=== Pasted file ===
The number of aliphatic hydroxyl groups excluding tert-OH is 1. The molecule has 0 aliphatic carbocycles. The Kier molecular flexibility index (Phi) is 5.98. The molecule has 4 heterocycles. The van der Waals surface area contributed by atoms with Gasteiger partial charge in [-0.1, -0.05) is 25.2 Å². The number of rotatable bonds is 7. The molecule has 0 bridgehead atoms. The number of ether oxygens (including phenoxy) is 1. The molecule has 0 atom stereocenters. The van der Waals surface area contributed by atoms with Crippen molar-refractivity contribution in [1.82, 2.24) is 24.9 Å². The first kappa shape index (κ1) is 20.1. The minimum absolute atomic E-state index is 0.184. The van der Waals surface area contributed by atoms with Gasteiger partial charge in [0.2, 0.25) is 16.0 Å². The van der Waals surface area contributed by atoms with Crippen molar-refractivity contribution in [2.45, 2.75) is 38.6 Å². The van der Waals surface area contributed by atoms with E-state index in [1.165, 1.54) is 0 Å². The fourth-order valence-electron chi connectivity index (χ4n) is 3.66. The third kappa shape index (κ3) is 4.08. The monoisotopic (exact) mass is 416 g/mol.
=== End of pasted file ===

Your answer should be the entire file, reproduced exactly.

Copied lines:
The number of aliphatic hydroxyl groups excluding tert-OH is 1. The molecule has 0 aliphatic carbocycles. The Kier molecular flexibility index (Phi) is 5.98. The molecule has 4 heterocycles. The van der Waals surface area contributed by atoms with Gasteiger partial charge in [-0.1, -0.05) is 25.2 Å². The number of rotatable bonds is 7. The molecule has 0 bridgehead atoms. The number of ether oxygens (including phenoxy) is 1. The molecule has 0 atom stereocenters. The van der Waals surface area contributed by atoms with Crippen molar-refractivity contribution in [1.82, 2.24) is 24.9 Å². The first kappa shape index (κ1) is 20.1. The minimum absolute atomic E-state index is 0.184. The van der Waals surface area contributed by atoms with Gasteiger partial charge in [0.2, 0.25) is 16.0 Å². The van der Waals surface area contributed by atoms with Crippen molar-refractivity contribution in [2.45, 2.75) is 38.6 Å². The van der Waals surface area contributed by atoms with E-state index in [1.165, 1.54) is 0 Å². The fourth-order valence-electron chi connectivity index (χ4n) is 3.66. The third kappa shape index (κ3) is 4.08. The monoisotopic (exact) mass is 416 g/mol.